It's 5:45 p.m. The single-engine plane bounces to a landing on the hard packed snow-covered runway in a remote Alaska village. It is 15 below zero. There are no trees, just a vast frozen ocean, ice, snow drifts, small hills in the distance, and what would look like a suburb of homes if it were not in such an isolated location. The land and horizon are majestic and still. The bounty of sea and land animals have provided for generations. And for a moment I feel the relief of being away from the stresses of city life, of being home on the land.
But as the plane slows to a stop on the runway and the snowmachines pull up, my mind is drawn back to my mission: healing, wellness, prevent suicide.
Although we deal with many kinds of losses, suicide is one of the hardest tragedies to face, because there is rarely a straightforward answer to the question: Why? What brought them to decide that suicide was an answer? Unlike many tragedies, suicide is not an accident. It is not forced upon someone. And it is clearly preventable.
Suicide is a reflection of social suffering. The pressures and complexity of life indigenous people face on a day-to-day basis are astounding. We often navigate personal trauma, communal dysfunction, unresolved grief, family losses, and addictive behaviors, while having to also deal with oppressive and assimilative parts of imposed systems (governance/education) and behaviors (racism/indifference) from a dominant culture. After generations of intentional actions to break down a people's spirit and take control away from them, it is no surprise that social illness takes hold. Even though there is cause for hardship felt by so many indigenous people, this is not the end of the story.
Many people positively face their inner discord, the traumas of their lifetime, and deal with the current context in which they live. They choose the challenging path of healing. It requires an awareness and acceptance of the truth, the daily reminder that life is a blessing, full of challenges, yet ours to live as we choose.
This path of healing also requires support from others. It is more than "me against the world." It is "together we will prevail."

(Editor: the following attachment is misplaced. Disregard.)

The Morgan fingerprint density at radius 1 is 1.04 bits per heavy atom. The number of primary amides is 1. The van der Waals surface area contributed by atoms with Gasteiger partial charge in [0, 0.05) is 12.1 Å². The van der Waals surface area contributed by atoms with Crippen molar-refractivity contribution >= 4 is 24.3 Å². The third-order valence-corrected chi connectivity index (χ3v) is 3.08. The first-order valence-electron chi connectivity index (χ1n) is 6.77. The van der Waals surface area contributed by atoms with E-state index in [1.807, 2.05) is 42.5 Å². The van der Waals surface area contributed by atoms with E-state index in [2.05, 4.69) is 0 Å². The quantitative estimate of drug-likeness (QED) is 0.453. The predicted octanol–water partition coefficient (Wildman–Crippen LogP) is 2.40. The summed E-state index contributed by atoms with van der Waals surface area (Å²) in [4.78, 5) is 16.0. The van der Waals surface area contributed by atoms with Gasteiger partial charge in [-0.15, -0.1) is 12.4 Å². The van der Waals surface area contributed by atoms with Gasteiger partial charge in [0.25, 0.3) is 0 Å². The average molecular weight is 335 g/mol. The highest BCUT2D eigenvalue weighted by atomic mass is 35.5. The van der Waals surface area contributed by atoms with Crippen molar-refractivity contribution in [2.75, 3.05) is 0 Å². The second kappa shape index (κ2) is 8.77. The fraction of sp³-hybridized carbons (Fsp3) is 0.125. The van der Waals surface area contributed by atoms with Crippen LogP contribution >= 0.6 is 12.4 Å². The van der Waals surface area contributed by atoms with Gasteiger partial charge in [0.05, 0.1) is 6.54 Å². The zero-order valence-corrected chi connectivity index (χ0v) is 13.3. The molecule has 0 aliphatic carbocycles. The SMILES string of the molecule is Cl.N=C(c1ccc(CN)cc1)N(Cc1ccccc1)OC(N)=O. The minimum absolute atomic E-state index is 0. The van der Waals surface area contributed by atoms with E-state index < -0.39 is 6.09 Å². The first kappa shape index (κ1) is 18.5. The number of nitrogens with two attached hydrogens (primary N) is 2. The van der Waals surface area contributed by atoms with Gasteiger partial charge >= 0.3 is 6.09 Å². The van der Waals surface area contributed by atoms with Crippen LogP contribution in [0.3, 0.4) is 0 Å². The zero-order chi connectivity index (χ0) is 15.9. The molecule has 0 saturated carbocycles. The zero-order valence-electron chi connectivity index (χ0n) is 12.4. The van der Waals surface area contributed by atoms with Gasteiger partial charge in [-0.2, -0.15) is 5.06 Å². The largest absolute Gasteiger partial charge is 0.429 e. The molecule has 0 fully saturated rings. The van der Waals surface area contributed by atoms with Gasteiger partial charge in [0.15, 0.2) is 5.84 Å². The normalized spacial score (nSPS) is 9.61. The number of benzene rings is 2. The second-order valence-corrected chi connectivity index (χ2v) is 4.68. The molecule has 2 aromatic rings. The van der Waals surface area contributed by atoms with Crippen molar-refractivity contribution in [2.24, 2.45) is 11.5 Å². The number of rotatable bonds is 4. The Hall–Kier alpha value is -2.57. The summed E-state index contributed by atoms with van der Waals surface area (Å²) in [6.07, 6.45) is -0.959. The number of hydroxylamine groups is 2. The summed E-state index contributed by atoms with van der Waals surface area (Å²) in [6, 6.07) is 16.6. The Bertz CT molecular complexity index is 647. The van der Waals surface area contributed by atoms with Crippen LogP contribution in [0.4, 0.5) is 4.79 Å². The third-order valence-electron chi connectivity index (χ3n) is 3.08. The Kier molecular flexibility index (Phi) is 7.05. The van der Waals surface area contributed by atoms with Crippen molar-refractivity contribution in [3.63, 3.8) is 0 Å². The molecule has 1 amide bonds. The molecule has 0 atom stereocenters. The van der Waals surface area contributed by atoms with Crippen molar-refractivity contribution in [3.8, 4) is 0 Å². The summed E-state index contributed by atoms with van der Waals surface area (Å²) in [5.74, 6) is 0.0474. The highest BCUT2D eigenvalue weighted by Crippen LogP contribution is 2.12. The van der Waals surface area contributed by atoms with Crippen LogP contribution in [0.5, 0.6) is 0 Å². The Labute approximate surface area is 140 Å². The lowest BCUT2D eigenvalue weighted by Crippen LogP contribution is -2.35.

There is great power in reaching out to another person in your community. In the village, a friend shared that she baked a couple pies for elders because she used to do that for her grandfather before he passed. She was sad, missing her grandfather, and thought she would turn her grief into caring for others. She made her teenage daughter come along as she brought the pies to elders' homes. Her daughter was surprised at how happy the elders were and how good it made her feel as well. The next week was consumed with making pies and bringing them to all the elders in the village!
When we act in kindness, ask someone how they are doing, or share a compliment, we can help shift the course of a person's day -- or even a person's life.
When we combine a healthy, positive lifestyle with outreach, we begin to bring wellness back into our communities. Many of our people simply need someone to listen to their stories and not judge them for what they have been through. I am grateful for all who are there for others in their families and community.
I spend a day with about 50 7th-12th graders in the gym. We play games, draw pictures from our lives, and learn the history of our people. We talk about the rapid cultural change we are experiencing, tell stories, and discuss the many challenges we face. They are happy to share their knowledge, concern -- and also laugh with one another.
We all need someone to talk to, not just those we think need help. Please find a trustworthy person if you need support. There is no shame in feeling the support of others. Let's all be a part of the solution by reaching out and coming together.
Evon Peter is manager of the Suicide Prevention Strategy for the Arctic at the Maniilaq Association and the owner of Gwanzhii LLC, a professional consulting firm committed to support sustainable well-being. He is the former chief of the Neetsaii Gwich'in from Arctic Village.